Background Graph-based reference genomes have become popular as they allow read mapping and follow-up analyses in settings where the exact haplotypes underlying a high-throughput sequencing experiment are not precisely known. Two recent papers show that mapping to graph-based reference genomes can improve accuracy as compared to methods using linear references. Both of these methods index the sequences for most paths up to a certain length in the graph in order to enable direct mapping of reads containing common variants. However, the combinatorial explosion of possible paths through nearby variants also leads to a huge search space and an increased chance of false positive alignments to highly variable regions. Results We here assess three prominent graph-based read mappers against a hybrid baseline approach that combines an initial path determination with a tuned linear read mapping method. We show, using a previously proposed benchmark, that this simple approach is able to improve overall accuracy of read-mapping to graph-based reference genomes. Conclusions Our method is implemented in a tool Two-step Graph Mapper, which is available at https://github.com/uio-bmi/two_step_graph_mapperalong with data and scripts for reproducing the experiments. Our method highlights characteristics of the current generation of graph-based read mappers and shows potential for improvement for future graph-based read mappers.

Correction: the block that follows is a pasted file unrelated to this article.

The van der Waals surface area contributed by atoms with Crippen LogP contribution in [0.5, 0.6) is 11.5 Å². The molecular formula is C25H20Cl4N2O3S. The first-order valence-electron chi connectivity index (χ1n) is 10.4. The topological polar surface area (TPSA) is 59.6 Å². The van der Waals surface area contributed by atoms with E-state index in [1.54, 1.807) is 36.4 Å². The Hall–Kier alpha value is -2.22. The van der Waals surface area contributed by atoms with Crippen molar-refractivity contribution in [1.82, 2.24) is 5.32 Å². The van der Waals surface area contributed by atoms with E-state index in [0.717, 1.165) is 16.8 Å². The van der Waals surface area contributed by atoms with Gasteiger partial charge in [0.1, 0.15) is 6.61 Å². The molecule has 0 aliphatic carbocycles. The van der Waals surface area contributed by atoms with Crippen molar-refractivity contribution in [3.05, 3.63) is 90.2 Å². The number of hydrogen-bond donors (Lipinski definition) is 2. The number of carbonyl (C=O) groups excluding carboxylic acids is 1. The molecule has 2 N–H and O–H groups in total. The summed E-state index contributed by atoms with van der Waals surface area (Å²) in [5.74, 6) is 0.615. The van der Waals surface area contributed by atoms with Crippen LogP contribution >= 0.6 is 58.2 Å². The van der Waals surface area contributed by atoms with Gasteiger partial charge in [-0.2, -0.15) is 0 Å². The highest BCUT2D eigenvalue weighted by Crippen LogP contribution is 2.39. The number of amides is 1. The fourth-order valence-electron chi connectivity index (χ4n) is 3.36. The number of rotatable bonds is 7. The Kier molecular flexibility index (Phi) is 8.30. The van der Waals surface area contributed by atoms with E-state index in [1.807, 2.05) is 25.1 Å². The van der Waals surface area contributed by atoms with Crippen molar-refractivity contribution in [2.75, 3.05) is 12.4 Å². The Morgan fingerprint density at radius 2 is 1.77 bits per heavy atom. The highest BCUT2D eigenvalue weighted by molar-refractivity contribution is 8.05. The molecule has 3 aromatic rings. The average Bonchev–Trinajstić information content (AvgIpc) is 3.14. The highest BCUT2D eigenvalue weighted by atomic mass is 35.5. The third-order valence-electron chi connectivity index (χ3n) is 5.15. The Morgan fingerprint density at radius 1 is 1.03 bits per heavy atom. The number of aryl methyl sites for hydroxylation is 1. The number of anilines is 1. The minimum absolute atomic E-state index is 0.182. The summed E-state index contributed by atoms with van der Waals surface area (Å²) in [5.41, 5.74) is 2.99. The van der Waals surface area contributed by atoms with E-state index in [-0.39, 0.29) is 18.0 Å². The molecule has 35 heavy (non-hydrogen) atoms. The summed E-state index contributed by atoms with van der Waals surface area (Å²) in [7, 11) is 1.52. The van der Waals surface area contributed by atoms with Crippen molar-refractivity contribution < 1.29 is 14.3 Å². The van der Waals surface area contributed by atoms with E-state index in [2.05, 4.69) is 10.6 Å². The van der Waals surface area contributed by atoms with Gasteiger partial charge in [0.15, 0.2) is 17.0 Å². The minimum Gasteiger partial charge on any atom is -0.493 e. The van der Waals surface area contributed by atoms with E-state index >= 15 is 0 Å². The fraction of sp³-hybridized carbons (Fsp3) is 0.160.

This item's license is: Attribution 4.0 International